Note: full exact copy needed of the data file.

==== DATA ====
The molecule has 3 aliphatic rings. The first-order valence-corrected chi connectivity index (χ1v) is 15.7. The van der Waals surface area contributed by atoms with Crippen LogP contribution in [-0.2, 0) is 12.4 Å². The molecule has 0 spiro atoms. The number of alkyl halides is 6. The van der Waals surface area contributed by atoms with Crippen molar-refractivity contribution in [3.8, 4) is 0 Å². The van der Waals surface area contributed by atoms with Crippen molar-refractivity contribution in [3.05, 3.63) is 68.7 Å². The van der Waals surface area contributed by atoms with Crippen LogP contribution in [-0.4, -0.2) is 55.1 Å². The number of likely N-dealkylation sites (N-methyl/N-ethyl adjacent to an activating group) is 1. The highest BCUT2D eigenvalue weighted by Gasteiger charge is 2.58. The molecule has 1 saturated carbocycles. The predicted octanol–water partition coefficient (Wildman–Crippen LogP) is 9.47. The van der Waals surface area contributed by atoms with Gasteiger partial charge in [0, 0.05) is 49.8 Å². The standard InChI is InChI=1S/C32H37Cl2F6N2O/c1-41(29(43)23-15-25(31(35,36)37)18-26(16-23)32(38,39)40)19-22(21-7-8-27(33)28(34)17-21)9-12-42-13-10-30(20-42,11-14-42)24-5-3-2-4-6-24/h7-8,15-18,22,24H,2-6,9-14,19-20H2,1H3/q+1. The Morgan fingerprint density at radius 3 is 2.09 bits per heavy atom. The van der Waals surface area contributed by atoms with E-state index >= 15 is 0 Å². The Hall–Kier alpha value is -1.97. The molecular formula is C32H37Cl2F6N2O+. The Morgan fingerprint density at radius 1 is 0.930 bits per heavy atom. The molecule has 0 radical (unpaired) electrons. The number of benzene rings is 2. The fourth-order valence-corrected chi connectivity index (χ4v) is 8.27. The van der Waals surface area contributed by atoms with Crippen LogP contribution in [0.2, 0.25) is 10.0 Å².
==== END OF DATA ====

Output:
The molecule has 3 aliphatic rings. The first-order valence-corrected chi connectivity index (χ1v) is 15.7. The van der Waals surface area contributed by atoms with Crippen LogP contribution in [-0.2, 0) is 12.4 Å². The molecule has 0 spiro atoms. The number of alkyl halides is 6. The van der Waals surface area contributed by atoms with Crippen molar-refractivity contribution in [3.8, 4) is 0 Å². The van der Waals surface area contributed by atoms with Crippen molar-refractivity contribution in [3.05, 3.63) is 68.7 Å². The van der Waals surface area contributed by atoms with Crippen LogP contribution in [-0.4, -0.2) is 55.1 Å². The number of likely N-dealkylation sites (N-methyl/N-ethyl adjacent to an activating group) is 1. The highest BCUT2D eigenvalue weighted by Gasteiger charge is 2.58. The molecule has 1 saturated carbocycles. The predicted octanol–water partition coefficient (Wildman–Crippen LogP) is 9.47. The van der Waals surface area contributed by atoms with Gasteiger partial charge in [0, 0.05) is 49.8 Å². The standard InChI is InChI=1S/C32H37Cl2F6N2O/c1-41(29(43)23-15-25(31(35,36)37)18-26(16-23)32(38,39)40)19-22(21-7-8-27(33)28(34)17-21)9-12-42-13-10-30(20-42,11-14-42)24-5-3-2-4-6-24/h7-8,15-18,22,24H,2-6,9-14,19-20H2,1H3/q+1. The Morgan fingerprint density at radius 3 is 2.09 bits per heavy atom. The van der Waals surface area contributed by atoms with E-state index >= 15 is 0 Å². The Hall–Kier alpha value is -1.97. The molecular formula is C32H37Cl2F6N2O+. The Morgan fingerprint density at radius 1 is 0.930 bits per heavy atom. The molecule has 0 radical (unpaired) electrons. The number of benzene rings is 2. The fourth-order valence-corrected chi connectivity index (χ4v) is 8.27. The van der Waals surface area contributed by atoms with Crippen LogP contribution in [0.2, 0.25) is 10.0 Å².